3. 3. toiyabe trails JULY - AUGUST - SEPTEMBER 2010 3Sierra Club California Clair Tappaan LodgeLobby Day in Sacramento summer-fall Desert trips 6th Annual Fundraiser Friday-sundaysunday-Mondayaugust 15-16, 2010by annie PhaM T he CNRCC Desert Committee’s purpose is to work for protec- tion, preservation, and conservation of California/Nevada desert. all Desert Committee activities, unless stated otherwise, are suitable august 13-15, 2010 LOCATED AT 7000 FEET off Soda Springs offramp of Highwy 80, ClairCoME JoIN US in Sacramento for our for anyone who enjoys the outdoors. The average car or high clearance Tappaan Lodge provides a respite fromannual Lobby Day! be part of a team vehicle will be adequate for most trips. for a good guide to desert travel we the summer heat. at last year’s fundthat will help Sierra Club California recommend the Sierra Club book, Adventuring in the California Desert, raiser, we had to move the Sundaypass our priority bills during the most by Lynne foster. breakfast indoors because we were con-exciting and challenging time of theyear at the State Capitol. you’ll have op- for questions about, or to sign up for, a particular outing, please cerned the milk would freeze. freeze contact leader listed in write-up. for questions about Desert Com- in august?portunities to work with other activists yes, our august fund raiser, scheduledand our professional lobbying staff, as mittee outings in general, or to receive outings list by e-mail, please this year for august 13-15, offers sunnywell as with legislators and their staff. contact Kate Allen (kjallen@wildblue.com, 661-944-4056). days, exciting and invigorating hikes, on Sunday afternoon, our advocacy and crisp nights.team will train you on how to lobby and Hikes! Ernie Malamud, Chair of thebrief you on our priority bills so you can event, will once again offer a multi-effectively advocate for them. on Mon-day, you’ll work the halls of the Capitol sierra Club California/nevada tude of guided hikes on Saturday andas teams, with meetings scheduled from regional Conservation Committee Sunday. Many hikes will have a theme. In addition, there will be hikes to anmorning through afternoon. alpine lake for lunch and swimming, a auGust 21-22 (sat-sun) ghosts of California’s colorful past? It’s possible to have fun and save our few vigorous hikes, and still others forenvironment at the same time! Past BRISTLECONE PINES Come with us to this spooky desert Come with us to the beautiful White landscape near Death valley. Camp at people who prefer an easier, shorterparticipants have found Lobby Dayto be an eye-opening and rewarding Mtns to camp, hike, just relax. on Sat- historic ghost town of Ballarat (flushexperience. Participants should expect urday, hike the Ancient Bristlecone Pine toilets, hot showers). on Saturday, doto pay some costs, but some travel reim- forest on moderate 5 mi RT interpre- challenging hike to ghost town Look-bursements will be available, depending tive trail, followed by picnic lunch and out City with expert Hal fowler, whoon location. short optional hike to nearby old mining will regale us with eerie tales of this cabin. back at camp, enjoy Happy Hour, wild west town. Later, return to campWhat you can do potluck feast, campfire. Sunday, pack for Happy Hour and special holiday for more information and to register, up and head home. group size strictly potluck feast, followed by midnightcontact Annie Pham (lobbyday@sierra- limited. Info: contact leader, Lygeia visit to ghosts and goblins in ballarat’sclubcalifornia.org, 916-557-1100, x 107). Gerard (760-868-2179). graveyard. on Sunday, quick visit to the CNRCC Desert Committee infamous Riley townsite before heading This lake hike is one we do each year. home. group size strictly limited. Info: It’s a short one that ends with a swimSAvE ThE DATE! octobeR 30-31 (sat-sun) contact leader, Lygeia Gerard (760- and a bag lunch. GHOST TOWN EXTRAVAGANZASierra Nevada Alliance What could be more appropriate this 868-2179). CNRCC Desert Committee foray intoTahoe National forest.17th Annual Conference Halloween weekend than visiting the other Saturday activities will include lunch at the historic Warming Hut, wa-august 27 & 28, 2010 tercolor techniques, etc.lake tahoe community final arrangements are being madecollege, s. lake tahoe, ca and speakers, events, and hike leaders will be announced soon on the ClairKeeping the Sierra Resilient Tappaan Lodge website. Watch forStrategies and partnerships for prices and details at <www.ctl.sierra-helping communities and our club.org>. Reservations! Consider making anatural world thrive in this century! reservation and joining the fun andA GROWING POPuLATION, changing great camaraderie with fellow lodgeclimate, and degrading natural resources enthusiasts. Proceeds will benefit themean that the Sierra Nevada needs to Lodge and the Sierra Club’s Clair Tap-be resilient. The Sierra is a foundation paan Lodge Environmental Educationof California’s and Nevada’s prosperity fund.– supplying clean water, energy, and What you can do. If you can’t joinrecreational refuge to millions. We need us in august, but want to contribute to the Environmental Education fund, just write a tax deductible check to “CTL Environmental Education fund” and mail to Peter Lehmkuhl, General Manager, Clair Tappaan Lodge, P.O. Box 36, Norden, 95724. Island hopping in Channel Islands National park cONFERENcE . . . continued from L column july 16-19 • july 30- august 2 • september 9-11 • october 17-19Carson Pass: A reminder of what the torneys. There will be two tracks, aAlliance is about.to keep alive a strong vision of the beautyand diversity of our region for the future. E xplore the wild, windswept islands of Channel Island National Park. Enjoy the frolicking seals and sea lions. Train your binoculars on unusual sea and land birds. Hike the trails to find blankets of wildflowers State track and a federal track, with some overlap. Saturday will begin with an inspi-We need to adapt to changes we cannot and plants found in no other place on earth. Kayak or snorkel the pristine rational keynote speaker, Memberpredict and adopt smarter policies and waters--- or just relax at sea. group updates, motivating speakers,programs than in our past. These live-aboard ecotours depart from Santa barbara aboard the 68-foot twin excellent networking, informative Join us for our two-day conference! diesel Turth. Fee ($785 for July trips; $590 for September and October) includes an workshops, and joyous celebrationWe’ll kick off on friday with our Sierra assigned bunk, all meals, snacks, beverages, plus the services of a ranger/naturalist as we explore keeping the SierraLegal Services Day. There will be an who will travel with us to lead hikes, call attention to items of interest and present resilient.excellent legal program focusing on the evening programs. Profits support Sierra Club. Program & registration infor-needs of activists & conservationists, Reservations. Mail a $100 check (payable to “Sierra Club”) to leader Joan Jones mation. Contact Kay ogden (530-and also provide MCLE credit for at- Holtz, 11826 The Wye St., El Monte, CA 91732. Contact leader for more information 542-4546, x. 304) or go to <www. Please see CONFERENCE, R column. (626-443-0706; jholtzhln@aol.com). (Photo: Joan Jones Holtz.) sierranevadaalliance.org>.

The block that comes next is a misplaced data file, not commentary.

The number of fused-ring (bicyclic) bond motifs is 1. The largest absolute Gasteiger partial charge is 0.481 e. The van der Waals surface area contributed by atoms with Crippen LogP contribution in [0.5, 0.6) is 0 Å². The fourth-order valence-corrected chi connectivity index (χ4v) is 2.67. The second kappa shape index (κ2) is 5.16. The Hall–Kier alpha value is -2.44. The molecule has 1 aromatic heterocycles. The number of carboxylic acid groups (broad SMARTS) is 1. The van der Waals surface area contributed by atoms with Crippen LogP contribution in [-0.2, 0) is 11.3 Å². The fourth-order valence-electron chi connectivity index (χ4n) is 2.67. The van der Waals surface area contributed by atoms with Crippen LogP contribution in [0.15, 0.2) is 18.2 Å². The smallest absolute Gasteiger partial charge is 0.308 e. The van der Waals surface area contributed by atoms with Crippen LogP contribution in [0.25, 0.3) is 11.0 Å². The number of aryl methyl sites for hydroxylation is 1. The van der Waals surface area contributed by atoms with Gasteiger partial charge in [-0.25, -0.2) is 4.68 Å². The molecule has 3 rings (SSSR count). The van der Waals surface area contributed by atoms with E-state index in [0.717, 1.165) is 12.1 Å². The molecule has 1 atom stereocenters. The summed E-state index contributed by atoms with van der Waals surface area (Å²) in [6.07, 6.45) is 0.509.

4. 4. 4 JULY - AUGUST - SEPTEMBER 2010 toiyabe trails From your summer outings committee by henninG jensen, Rol suMMeR outinGs chaiR T his year, after bryce Wheeler stepped down as outings Chair, our sum- mer outings were planned by a committee of seven members.Range of Light Group Group news letter from the chair by MalcolM claRk (WMalcolM.claRk@GMail.coM)NEW ROL GROuP E-MAIL. our new emailis RangeofLight.sc@gmail.com (the “sc” on plans to drill new wells and build two newis for Sierra Club). The address is NoT case plants that will almost double the output ofsensitive. In case of the chair’s extended ab- Mammoth Pacific Geothermal plant.sence or a new chair, we can simply change SuMMER OuTINGS. Next highway ROL hikers and friends in O’Harrel Canyon on May 9 2010. The canyon is in thethe email forwarding setting. cleanups: 8am, July 21 and Sept 21. If the White Mountains; Owens Valley and Sierra in background. (Photo: Malcolm Clark.) GROuP MEETINGS. our July and august Crestview Rest area is still closed, meet on(3rd Tuesday) meetings will be cook-outs. E- east side of Highway 395 intersection and Our objectives and plans. We consider Independence to bridgeport. We’ve donemail us or check the web for place and time. Mammoth Scenic loop. Wednesday evening outings, together with conservation, the our best to address interests from hiking to This March, we enjoyed a presentation and Sunday hikes are now underway as well most important parts of Sierra Club activi- birding, nature walks, kayaking, photogra-on Devil’s Postpile NM by Supt. Deanna as several special interest hikes (new this ties. It is essential to integrate these two phy tours, day hikes, hikes with car camps,Dulen, including a letter Deanna recently year) noted elsewhere in the RoL pages. activities so that all outings include ele- overnight hikes, easy to challenging hikes,discovered in which early Sierra Club lead- CONSERVATION NEWS. With the ap- ments of conservation. “Protect,” together outings with dogs, and outings withouters urged preservation of Devil’s Postpile. pointment of a new, interim general Man- with “Enjoy” and “Explore”! dogs. We’ll have outings every Wednesday In april, Jim Nichols of Kern Kaweah ager, the long range solar plans of LADWP However, outings are also a key to the night, Sundays, and many Saturdays (ex-Chapter told us about his experiences lead- (Los Angeles Dept. of Water & Power) in strength and health of our organization. cept holidays), to accommodate members’ing an expedition to Nepal (in the 50s) and owens valley are unclear. RoL and other outings encourage members, activate different schedules.later to Mt. Denali. local groups continue to monitor the situa- leaders, and attract new members. In order We hope this program will result in many In May, Ron Leiken of ormat updated us Please see CHAIR’S LETTER, page 5. to meet the many needs of our members new faces among the familiar ones on this and future members, outings planning summer’s outings. However, please let us must do its best to provide a broad variety know if there is anything we’ve missed, so On May 1, Rosemary Jarrett was staffing the Range of Light and Club information of outings. we can continue to improve the program. booth at the Tri-County Fairgrounds fortunately, the RoL outings Commit- Thanks! finally, a big “Thank you!” to in Bishop when Smokey dropped by. tee has wide expertise and experience in our leaders for their input and for volun- (Photo: Stephen Kalish.) many areas, as well as an adequate number teering. and, of course, also to our com- of well qualified leaders. (We can always mittee members: Dick baggett, Malcolm use more leaders, though, so don’t hold Clarke, Jean Dillingham, grethe Jensen, back!) Mary K. Prentice, and Ron Stormo. Our summer outings program. We’ve PLEASE SEE planned an exciting variety of outings for this summer, geographically cover- RANGE OF LIGHT GROuP ing both Mono and Inyo counties, from CALENDAR ON PAGE 5! You’re Invited! range of light Group monthly meeting everyone welcome!Group Excom meetings ROL ExCom candidates needed! July 20 (tues) august 17 (tues)WE USUaLLy MEET on the first Tuesday of by MalcolM claRk outdoor potluck & BBQ 6:30 pm! outdoor potluck & BBQ 6:30 pm!the month at 3 pm. all Sierra Club members OuR GROuP IS SEEKING CANDIDATES for Hayden Cabin Museum, Mammoth Lakes Forest Service Picnic Area,are welcome. To confirm date, place, and our ExCom election in November or early (near old Mammoth Rd/Sherwin Creek Rd) Mosquito Flat, Rock Creektime, contact the Chair, Malcolm Clark (760- December. The three members whose terms Please bring your own non-disposable Please bring your own non-disposable924-5639, wmalcolm.clark@gmail.com). end this year are Shalle genevieve, Henning table setting, something to grill for your- Jensen, and Malcolm Clark. one or all of the table setting, something to grill for your-NoTE: We may not meet some months. self, and a dish to share. three may run for reelection. self, and a dish to share. range of LighT group When possible we like to offer a choice by Join your Sierra Club Friends Join your Sierra Club Friends for the fielding more than three candidates. Please send to any member of our nominating com- for a summer get-together. Ar- 2nd summer BBQ at the picnic area at oFFiceRs rive early to spend some time Mosquito Flat near road’s end on Rock Chair Malcolm Clark* 760-924-5639 Please see ROL CANDIDATES, page 5. Vice Chair Shalle Genevieve* 760-934-9668 wandering through the interest- Creek. Exit Hwy 395 at Tom’s Place. Secretary Brigitte Berman* 760-924-2140 Conservation Mary K. Prentice* 760-934-0355 ing museum exhibits or to stroll Come early to hike the trails. By 6:30 Treasurer Lyle Gaston 760-387-2634 the BBQs will be ready for your use. down Mammoth Creek or along at Large Chapter Del. Rosemary Jarrett* Jean Dillingham rosemaryjjar- ett@gmail.com 760-648-7109 rol Group website the bike path. By 6:30 the BBQs Check our website and local media for Editor Lynne Foster 760-387-2634 <http://nevada.sierraclub. will be ready for your use. details and possible changes. Hway Cleanup John Walter 760-934-1767 Hospitality Wilma Wheeler 760-934-3764 org/rolgroup/> LORP Mark Bagley 760-873-5326 Membership Shalle Genevieve* Winter Outings John Walter 760-934-9668 760-934-1767 & september 21 (tues) rol Group e-mail Summer Outgs Henning Jensen* 760-934-7176 Outings Asst. Dick Baggett 760-924-5749 Programs Claus Engelhardt 760-872-4596 Publicity Webmaster Rosemary Jarrett* see At Large, above Jo Bacon jbacon22@verizon.net <RangeofLight.sc@gmail.com> to be announCeD Webmaster Emeritus Owen Maloy 760-934-9511 * Voting ExCom member